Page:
By Susan Jones
House intelligence committee chairman Devin Nunes said he still has not received "specific documents" from the Justice Department about an alleged FBI informant who reportedly met with two or three members of the Trump campaign.
“They continue to leak out things about this informant,” Nunes told Fox News’s Maria Bartiromo on Sunday.
“And we don't know if there's one informant or more informants, because there's so much out there now, it's really getting tough to follow, and all we're asking is, give us the documentation that you used to start this investigation."
Nunes noted that the Steele dossier -- opposition research paid for by the DNC and the Clinton campaign -- was used to get a FISA warrant to surveil Trump campaign adviser Carter Page. "So we're trying to get to the bottom of, you know, what else was used in that FISA, because you have many people in the Department of Justice who claim that we're wrong (that the Steele dossier was the sole basis for the warrant). So, if we're wrong, show us the information,” Nunes said.
Former FBI Director Jim Comey recently told Fox News's Bret Baier that the FISA warrant did not depend solely on the unverified, salacious Steele dossier. Comey said he recollects that the FISA warrant stemmed from a "broader mosaic of facts that were laid before the FISA judge."
“Yeah, we're looking for the pieces of Mr. Comey and the FBI's mosaic," Nunes said. "We have a right to get the information, if James Comey and many others…people that are currently at the Department of Justice today continue to say there is nothing to see here. Well, if there's nothing to see here, show us the documents that we're asking for. And they refuse to do it.”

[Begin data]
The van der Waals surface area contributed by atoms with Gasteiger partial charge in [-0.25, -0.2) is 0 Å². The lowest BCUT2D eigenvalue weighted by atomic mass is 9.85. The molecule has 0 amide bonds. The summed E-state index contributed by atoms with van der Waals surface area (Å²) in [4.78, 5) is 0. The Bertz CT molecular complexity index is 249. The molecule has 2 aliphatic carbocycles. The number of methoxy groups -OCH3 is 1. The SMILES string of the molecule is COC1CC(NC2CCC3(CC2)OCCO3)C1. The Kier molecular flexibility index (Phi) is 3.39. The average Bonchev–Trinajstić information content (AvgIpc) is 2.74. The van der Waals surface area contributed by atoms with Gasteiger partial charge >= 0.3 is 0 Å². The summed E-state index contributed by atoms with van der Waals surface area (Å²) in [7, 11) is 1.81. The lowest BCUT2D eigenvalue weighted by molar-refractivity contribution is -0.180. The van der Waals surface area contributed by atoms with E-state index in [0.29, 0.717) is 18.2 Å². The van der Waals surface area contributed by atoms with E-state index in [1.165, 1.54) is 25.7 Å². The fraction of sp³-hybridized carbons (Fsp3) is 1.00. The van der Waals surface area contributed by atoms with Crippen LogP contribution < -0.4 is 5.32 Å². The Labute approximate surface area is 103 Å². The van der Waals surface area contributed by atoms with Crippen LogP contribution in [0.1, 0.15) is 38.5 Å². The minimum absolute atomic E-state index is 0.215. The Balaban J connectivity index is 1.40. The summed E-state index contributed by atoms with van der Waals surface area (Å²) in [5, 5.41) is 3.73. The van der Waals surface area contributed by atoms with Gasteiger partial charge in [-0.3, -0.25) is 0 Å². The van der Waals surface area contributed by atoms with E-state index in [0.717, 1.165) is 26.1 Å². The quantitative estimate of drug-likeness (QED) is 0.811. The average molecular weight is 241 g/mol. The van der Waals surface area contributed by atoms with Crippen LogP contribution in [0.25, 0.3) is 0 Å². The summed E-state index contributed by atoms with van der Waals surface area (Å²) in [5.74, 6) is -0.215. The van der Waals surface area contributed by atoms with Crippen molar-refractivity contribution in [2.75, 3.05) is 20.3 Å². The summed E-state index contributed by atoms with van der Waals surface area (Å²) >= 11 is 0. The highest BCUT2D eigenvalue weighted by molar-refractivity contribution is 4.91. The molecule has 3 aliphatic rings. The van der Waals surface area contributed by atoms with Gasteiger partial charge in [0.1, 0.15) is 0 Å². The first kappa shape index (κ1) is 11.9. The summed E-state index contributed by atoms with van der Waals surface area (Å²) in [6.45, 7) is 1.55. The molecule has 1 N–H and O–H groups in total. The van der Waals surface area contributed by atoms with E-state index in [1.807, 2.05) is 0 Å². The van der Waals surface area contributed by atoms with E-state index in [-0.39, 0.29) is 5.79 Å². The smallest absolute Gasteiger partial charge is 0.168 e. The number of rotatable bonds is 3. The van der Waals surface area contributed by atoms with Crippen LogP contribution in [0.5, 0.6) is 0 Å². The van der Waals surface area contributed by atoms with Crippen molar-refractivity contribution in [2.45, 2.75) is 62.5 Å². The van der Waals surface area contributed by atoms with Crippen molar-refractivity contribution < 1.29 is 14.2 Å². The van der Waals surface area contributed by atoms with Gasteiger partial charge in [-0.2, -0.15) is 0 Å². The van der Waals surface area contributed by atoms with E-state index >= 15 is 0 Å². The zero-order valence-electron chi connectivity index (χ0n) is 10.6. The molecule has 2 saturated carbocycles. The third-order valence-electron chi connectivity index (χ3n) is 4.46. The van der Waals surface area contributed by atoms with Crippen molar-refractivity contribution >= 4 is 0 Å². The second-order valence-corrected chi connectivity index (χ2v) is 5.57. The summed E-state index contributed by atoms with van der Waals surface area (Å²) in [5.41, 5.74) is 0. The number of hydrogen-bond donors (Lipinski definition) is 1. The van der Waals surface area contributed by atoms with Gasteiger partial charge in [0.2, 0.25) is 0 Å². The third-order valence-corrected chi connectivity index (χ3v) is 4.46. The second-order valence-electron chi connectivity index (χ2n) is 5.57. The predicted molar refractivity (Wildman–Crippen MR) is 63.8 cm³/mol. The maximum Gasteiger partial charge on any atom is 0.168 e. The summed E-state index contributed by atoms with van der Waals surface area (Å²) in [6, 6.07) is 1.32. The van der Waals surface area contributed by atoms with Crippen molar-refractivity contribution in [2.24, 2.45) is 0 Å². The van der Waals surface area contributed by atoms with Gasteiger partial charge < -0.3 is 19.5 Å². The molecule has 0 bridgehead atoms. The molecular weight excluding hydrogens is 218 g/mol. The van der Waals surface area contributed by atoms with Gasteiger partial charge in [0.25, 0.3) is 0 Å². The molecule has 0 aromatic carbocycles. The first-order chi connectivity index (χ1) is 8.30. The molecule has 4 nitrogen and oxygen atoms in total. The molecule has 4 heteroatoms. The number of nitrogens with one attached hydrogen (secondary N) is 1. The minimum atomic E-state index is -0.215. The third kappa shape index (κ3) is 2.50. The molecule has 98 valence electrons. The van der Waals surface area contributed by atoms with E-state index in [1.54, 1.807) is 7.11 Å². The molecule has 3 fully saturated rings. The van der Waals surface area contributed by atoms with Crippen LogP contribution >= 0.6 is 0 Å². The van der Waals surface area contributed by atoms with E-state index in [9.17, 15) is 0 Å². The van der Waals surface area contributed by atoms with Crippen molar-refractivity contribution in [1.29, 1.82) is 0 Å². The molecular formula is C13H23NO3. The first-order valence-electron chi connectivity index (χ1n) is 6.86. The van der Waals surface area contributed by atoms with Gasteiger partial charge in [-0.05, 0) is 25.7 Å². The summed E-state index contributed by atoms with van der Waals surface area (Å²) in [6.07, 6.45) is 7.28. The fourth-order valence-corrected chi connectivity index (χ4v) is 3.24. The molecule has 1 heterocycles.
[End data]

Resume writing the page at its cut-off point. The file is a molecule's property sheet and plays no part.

Nunes said someone at the Justice Department or FBI continues to "leak" following Nunes' and Rep. Trey Gowdy’s recent meeting at the Justice Department to discuss the documents they want to see.
"We're not going to go to another meeting where we don't get documents and then the meeting leaks out,” Nunes said. “And this should make people very suspicious. They were trying to get Mr. Gowdy and I to go on Friday to the Department of Justice for supposedly another briefing. We said, look, unless we're going to get documents -- we found out Thursday night they were not going to provide documents -- so therefore, we're not going to go.
“Now, if you look what happened on Friday night -- probably the mother of all leaks of all time to two major newspapers that came out late Friday night. Now, Had Mr. Gowdy and I went to that meeting, you can bet they would have tried to pin that on us.”
Both The New York Times and The Washington Post reported on Friday night that the FBI used a retired American professor to interact with several Trump campaign officials as part of the FBI's Trump-Russia probe. Neither newspaper named the person they described as an "informant" (not a spy), saying that to name him might endanger him or his connections.
Nunes noted that both newspaper reports had "lots and lots and lots of details."
"So remember, we don't have any documents, we can't confirm whether there's an informant or not an informant because we've never been told, nor given documents, and in fact, we've never asked for the name of any informants or any sources whatsoever. So if any of that is true -- if they ran a spy ring or an informant ring -- and they were paying people within the Trump campaign -- if any of that is true -- that is an absolute red line,” Nunes said.
“There is not an honest person in this country who can believe that taxpayer dollars going to fund this ring and operate like this...if any of that is true -- that's a red line in this country. You can't do this to political campaigns. This was done, I mean, according to them, this was done in the spring, I mean, before the counter-intelligence investigation was even opened. If that's true, we need to know about it.”
According to the New York Times, “FBI agents sent an informant to talk to two (Trump) campaign advisers (George Papadopoulos and Carter Page) only after they received evidence that the pair had suspicious contacts linked to Russia during the campaign.”